An experimental study of competition between fire ants and Argentine ants in their native range

E. G. LeBrun, C. V. Tillberg, A. V. Suarez, P. J. Folgarait, C. R. Smith, D. A. Holway

Research output: Contribution to journalArticlepeer-review

Abstract

An understanding of why introduced species achieve ecological success in novel environments often requires information about the factors that limit the abundance of these taxa in their native ranges. Although numerous recent studies have evaluated the importance of natural enemies in this context, relatively few have examined how ecological success may result from differences in the magnitude of interference competition between communities in the native and introduced ranges of nonnative species. Here we examine how native-range competitive environments may relate to invasion success for two important invasive species, the red imported fire ant (Solenopsis invicta) and the Argentine ant (Linepithema humile), in a region of native-range sympatry. At two study sites in northern Argentina, we used stable-isotope analysis, a variety of observational approaches, and two different reciprocal removal experiments to test (1) whether S. invicta competes asymmetrically with L. humile (as suggested by the 20th century pattern of replacement in the southeastern United States) and (2) the extent to which these two species achieve behavioral and numerical dominance. Stable-isotope analysis and activity surveys indicated that S. invicta and L. humile are both omnivores and forage during broadly overlapping portions of the diel cycle. Short-term removal experiments at baits revealed no competitive asymmetry between S. invicta and L. humile. Longer-term colony removal experiments illustrated that S. invicta and L. humile experience an approximately equal competitive release upon removal of the other. Our results indicate that neither S. invicta nor L. humile achieves the same degree of behavioral or ecological dominance where they co-occur in native populations as they do in areas where either is common in their introduced range. These results strongly suggest that interspecific competition is an important limiting factor for both S. invicta and L. humile in South America.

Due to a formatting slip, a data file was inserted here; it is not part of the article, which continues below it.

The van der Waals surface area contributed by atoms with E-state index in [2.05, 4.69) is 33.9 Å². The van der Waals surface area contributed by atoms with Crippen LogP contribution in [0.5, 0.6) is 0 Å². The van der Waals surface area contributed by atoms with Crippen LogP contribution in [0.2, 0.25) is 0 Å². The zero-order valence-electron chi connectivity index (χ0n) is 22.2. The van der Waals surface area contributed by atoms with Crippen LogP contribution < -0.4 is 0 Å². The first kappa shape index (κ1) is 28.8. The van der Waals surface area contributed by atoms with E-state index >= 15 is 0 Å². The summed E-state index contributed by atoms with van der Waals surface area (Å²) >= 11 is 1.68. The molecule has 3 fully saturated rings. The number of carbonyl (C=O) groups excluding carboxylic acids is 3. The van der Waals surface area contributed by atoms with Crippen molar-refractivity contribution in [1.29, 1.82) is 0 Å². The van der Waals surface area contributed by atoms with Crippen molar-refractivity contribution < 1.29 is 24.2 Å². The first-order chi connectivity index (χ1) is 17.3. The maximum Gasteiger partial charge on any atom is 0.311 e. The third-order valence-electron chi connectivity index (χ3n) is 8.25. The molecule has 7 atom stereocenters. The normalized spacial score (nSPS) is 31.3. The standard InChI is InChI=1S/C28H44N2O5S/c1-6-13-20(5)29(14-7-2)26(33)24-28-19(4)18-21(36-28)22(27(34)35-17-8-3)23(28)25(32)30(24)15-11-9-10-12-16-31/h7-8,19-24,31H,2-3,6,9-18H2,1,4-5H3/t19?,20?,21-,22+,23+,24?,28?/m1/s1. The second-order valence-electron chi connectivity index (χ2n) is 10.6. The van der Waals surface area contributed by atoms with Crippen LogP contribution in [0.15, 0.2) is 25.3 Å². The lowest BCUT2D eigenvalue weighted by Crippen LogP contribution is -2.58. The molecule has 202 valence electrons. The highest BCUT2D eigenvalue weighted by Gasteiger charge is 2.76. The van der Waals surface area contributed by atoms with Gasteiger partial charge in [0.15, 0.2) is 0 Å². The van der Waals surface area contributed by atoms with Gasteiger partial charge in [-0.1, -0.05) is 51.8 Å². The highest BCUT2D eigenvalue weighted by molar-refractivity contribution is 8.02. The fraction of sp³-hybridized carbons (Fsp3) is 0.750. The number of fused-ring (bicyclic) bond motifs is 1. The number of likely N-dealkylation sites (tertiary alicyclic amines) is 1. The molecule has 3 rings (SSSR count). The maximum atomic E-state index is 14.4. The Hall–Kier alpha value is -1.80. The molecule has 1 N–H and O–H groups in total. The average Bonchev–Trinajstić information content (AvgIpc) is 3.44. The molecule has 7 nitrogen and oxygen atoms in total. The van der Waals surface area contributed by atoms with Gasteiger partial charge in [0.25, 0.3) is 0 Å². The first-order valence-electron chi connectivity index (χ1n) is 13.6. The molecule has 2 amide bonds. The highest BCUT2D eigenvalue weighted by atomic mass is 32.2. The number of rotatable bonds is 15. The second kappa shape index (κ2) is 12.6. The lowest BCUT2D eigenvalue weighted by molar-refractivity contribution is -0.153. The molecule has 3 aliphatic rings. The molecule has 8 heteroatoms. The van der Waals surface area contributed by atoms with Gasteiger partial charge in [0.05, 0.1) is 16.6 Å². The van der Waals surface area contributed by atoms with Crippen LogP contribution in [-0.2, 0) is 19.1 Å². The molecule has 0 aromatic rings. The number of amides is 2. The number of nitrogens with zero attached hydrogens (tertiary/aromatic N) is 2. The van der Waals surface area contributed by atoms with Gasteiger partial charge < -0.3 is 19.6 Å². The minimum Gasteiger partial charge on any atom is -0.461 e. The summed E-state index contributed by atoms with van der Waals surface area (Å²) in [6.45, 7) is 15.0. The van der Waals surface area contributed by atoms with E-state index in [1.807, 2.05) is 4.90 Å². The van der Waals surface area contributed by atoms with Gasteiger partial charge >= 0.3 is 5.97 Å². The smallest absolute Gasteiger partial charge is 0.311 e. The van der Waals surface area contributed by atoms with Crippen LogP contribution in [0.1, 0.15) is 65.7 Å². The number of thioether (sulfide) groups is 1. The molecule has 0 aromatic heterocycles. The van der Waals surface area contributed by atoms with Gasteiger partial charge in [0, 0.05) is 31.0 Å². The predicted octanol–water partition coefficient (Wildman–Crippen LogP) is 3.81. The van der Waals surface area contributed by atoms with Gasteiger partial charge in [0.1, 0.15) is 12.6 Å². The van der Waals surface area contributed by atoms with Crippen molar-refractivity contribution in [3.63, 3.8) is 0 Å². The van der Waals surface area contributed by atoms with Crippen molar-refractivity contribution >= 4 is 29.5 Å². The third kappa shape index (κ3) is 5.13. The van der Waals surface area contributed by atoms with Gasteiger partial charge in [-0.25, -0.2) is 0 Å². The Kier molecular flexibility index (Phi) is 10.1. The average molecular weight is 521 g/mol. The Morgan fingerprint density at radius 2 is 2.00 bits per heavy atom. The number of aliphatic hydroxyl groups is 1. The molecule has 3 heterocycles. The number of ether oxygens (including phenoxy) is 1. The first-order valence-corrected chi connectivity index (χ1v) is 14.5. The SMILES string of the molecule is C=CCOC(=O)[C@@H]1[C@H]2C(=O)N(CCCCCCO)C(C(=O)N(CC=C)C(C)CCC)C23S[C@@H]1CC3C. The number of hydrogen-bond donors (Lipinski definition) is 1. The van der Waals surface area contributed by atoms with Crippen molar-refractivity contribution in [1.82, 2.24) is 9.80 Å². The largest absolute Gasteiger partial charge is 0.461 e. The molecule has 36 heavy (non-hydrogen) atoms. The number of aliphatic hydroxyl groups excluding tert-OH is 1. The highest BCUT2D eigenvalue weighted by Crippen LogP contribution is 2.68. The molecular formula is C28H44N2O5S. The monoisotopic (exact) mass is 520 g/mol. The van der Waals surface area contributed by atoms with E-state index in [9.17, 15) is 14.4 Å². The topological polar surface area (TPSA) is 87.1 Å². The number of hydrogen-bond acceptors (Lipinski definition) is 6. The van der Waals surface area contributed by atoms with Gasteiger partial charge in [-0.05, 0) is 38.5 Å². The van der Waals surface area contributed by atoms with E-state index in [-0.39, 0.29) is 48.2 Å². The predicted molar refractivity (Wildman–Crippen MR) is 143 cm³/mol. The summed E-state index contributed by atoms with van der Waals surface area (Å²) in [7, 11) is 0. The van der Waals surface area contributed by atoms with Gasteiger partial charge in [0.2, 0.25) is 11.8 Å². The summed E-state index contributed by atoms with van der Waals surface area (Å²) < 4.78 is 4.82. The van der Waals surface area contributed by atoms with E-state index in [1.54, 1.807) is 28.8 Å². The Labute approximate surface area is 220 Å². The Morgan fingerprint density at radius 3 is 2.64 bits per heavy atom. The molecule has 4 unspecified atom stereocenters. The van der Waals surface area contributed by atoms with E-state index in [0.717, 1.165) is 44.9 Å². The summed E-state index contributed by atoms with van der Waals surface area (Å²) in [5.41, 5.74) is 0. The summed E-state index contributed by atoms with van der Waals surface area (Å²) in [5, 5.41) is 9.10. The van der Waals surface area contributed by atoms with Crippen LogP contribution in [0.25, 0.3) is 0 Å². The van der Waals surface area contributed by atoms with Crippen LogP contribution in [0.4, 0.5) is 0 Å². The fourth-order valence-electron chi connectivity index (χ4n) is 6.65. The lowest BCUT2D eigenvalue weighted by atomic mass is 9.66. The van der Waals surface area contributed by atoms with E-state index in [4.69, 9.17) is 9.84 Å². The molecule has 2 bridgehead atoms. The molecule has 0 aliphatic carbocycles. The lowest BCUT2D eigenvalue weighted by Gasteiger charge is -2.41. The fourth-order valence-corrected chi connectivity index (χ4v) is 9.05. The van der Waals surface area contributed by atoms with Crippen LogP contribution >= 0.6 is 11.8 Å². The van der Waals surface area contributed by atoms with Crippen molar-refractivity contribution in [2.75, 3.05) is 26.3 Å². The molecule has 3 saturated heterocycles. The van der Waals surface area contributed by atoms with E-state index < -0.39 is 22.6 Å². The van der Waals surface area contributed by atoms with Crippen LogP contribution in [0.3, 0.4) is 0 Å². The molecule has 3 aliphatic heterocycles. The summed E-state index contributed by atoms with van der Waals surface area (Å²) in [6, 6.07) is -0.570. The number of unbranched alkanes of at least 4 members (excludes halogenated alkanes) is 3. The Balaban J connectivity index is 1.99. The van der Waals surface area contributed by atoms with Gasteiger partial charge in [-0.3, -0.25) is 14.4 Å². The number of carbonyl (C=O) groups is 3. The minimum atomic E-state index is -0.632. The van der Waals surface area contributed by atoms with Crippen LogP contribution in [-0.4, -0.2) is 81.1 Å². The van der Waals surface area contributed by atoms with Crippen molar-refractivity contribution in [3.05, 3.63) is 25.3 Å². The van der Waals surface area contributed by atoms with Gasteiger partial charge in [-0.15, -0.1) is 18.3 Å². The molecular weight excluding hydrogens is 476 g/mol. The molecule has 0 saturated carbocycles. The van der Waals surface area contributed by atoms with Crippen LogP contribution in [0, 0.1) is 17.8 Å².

Original languageEnglish (US)
Pages (from-to)63-75
Number of pages13
JournalEcology
Volume88
Issue number1
DOIs
StatePublished - Jan 2007

Keywords

  • Argentina
  • Argentine ant
  • Competition
  • Fire ant
  • Invasion
  • Linepithema humile
  • Removal experiment
  • Solenopsis invicta

ASJC Scopus subject areas

  • Ecology, Evolution, Behavior and Systematics

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